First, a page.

Hurry Up and Wait

Yesterday I️ talked about the idea of self-inflicted stress. Stress that we carry around like an orangutan on our back, jonesing for a banana. (…what?) This could be internal stressors we bottle up, such as anger and frustration towards our work or relationships, and this could be external stressors like

comparison (why can’t I️ have what she has?), 

stuff (I️ have too much stuff / I️ don’t have even stuff / I️ don’t have the right stuff), 

Or pursuits (money, happiness, connections, skills).

But usually its all the above, internal stressors, external stressors, twisting around like earbuds in your pocket, eventually forming into one giant life crisis that floors you and feels impossible to untangle.

I️ mentioned that a big self-inflicted stress that I️ carry is being late / hating rushing. I️ HATE rushing. It’s one of my least favorite feeling. (Did I️ say that already?) I️ want to be on time, but I️ fit so much in my day that I️ don’t have a lot of margin in between doing things. (which is an entirely separate topic I️ need to explore…)

I also live on island time 🏝 This is definitely something I️ picked up from my mom. Her parents (my grandparents) were the complete opposite. They would leave a movie before I­t­ was over just to beat the traffic. I️ think she rebelled into the opposite direction, taking her time, not beholden to it, not afraid of showing up late. My dad, on the other hand, is completely opposite from her (Which makes for regularly hilarious entertainment 🍿). He wants to be on time for everything, but when he can’t — usually because of mom — he goes through the 10 stages of grief.

In the army, they have a phrase for this: Hurry up and wait. You’re either 15 minutes early or your late. I️ learned this from gabriella, who, centuries before we met, was in the army. To them, I️ imagine it’s all about being prepared. You want to be where you need to be, at the right time, the right place, with the right structure and gear to be able handle anything.

Which sounds fantastic. I️ want to be in the right time, right place and have everything I️ need to handle anything. That sounds amazing!

Putting that mindset into practice starts with the level of commitment you have on your goal. You can’t be 15 minutes early if you keep hitting snooze. If you are 10 minutes away, you need at least 25 minutes to get there early.

The same is true for entrepreneurship and creativity.

Deadlines are not restriction, they are margins of time that give you (ideally) flexibility and space to be your most creative and effective self. Of course unrealistic deadlines are restriction. They are the equivalent of rushing or cramming. Without structure, work doesn’t get done. Without margin, creativity isn’t at its best. There’s a tight balancing act between island time and chronic panic.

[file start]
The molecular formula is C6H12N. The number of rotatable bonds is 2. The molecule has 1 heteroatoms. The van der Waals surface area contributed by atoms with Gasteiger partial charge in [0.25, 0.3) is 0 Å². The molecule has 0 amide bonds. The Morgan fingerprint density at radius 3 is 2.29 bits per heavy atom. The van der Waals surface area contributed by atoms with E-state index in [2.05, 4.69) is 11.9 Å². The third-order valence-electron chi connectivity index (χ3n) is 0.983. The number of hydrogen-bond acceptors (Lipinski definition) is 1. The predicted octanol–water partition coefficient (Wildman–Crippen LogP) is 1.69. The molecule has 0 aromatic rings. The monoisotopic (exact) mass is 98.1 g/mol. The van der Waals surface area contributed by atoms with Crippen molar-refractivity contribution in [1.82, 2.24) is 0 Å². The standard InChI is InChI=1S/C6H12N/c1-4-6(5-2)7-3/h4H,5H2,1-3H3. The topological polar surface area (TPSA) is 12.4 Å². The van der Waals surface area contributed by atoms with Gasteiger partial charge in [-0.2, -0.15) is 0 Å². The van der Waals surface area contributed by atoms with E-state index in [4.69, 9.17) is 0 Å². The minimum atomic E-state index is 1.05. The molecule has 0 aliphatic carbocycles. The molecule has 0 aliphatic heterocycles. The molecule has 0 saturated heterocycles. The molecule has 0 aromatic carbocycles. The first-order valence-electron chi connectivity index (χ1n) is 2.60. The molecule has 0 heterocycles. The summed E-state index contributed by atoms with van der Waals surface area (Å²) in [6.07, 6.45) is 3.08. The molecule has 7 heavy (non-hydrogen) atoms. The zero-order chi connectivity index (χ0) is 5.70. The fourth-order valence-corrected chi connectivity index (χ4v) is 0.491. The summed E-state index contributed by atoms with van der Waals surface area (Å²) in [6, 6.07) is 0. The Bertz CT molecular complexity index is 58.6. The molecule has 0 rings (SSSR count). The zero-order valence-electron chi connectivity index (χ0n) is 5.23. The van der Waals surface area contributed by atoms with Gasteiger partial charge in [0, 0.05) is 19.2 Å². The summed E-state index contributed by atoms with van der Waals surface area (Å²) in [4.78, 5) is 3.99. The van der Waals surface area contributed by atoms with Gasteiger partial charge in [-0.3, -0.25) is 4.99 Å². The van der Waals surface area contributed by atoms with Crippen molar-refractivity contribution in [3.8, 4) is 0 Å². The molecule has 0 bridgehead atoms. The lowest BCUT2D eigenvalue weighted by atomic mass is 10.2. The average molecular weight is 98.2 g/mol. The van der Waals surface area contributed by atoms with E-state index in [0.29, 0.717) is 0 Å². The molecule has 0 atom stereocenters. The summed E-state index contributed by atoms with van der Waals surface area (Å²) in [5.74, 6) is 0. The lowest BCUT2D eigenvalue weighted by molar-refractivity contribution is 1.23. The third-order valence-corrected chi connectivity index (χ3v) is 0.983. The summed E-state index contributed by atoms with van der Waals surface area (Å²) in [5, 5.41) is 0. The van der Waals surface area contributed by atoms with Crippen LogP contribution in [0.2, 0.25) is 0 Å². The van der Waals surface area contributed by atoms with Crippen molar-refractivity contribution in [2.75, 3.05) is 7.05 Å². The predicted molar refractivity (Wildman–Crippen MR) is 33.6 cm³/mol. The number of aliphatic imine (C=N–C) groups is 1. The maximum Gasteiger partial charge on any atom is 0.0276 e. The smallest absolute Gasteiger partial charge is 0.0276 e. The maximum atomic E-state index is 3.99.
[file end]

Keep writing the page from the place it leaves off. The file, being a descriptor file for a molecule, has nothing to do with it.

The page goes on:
It’s impossible to be creative if you’re not actually in the habit of creating. And it’s hard to be creative with a banana crazy orangutan for a backpack.

How to find this balance all depends on how you want to live. What you do for work, Who you work for, spend time with and surround yourself with, What types of content you consume and what principles and values you hold all add up in a big, and unique way. There is no one way, because there is only one you. I️ can show you how I️ live my life and you can be inspired and challenge by that or not. But trying to be me doesn’t mean that will work for you. Making I­t­ (dreams, passions, experiences etc) work comes from making I­t­ work for you.

The thing to be watchful of is the question: do you feel good about how you act?. When you’re actions don’t align with who you are and your aspirations / intentions / values, then you’re adding stress to the ‘I hate myself’ bucket.

Do you feel good about how you act?

If you do then you’re on the right track. If you don’t it’s time to change how you feel or change how you do things.

Being on time is great, and being late is fine — unless your stressing yourself all the time by carrying around two opposing beliefs: 

I️ should be early, 
I️ am never on time.

Should being the key word here. Our ‘should’s’ are the very core of what our self-inflected stresses are. We should be doing something, but we are not.
we want to be doing something, but we haven’t.  We wish we could, but we are not trying. 

I️ try my best to live my life by the things that I️ do, versus the things that I️ should do.

I️ hardly succeed at it, and easily fall pray to comparing myself to others, but as long as I️ reaching for the goal, I️’m better off than I was.

The more ‘should’s’ you can remove from your life, the greater life you will have.

Stay BOLD, Keep Pursuing,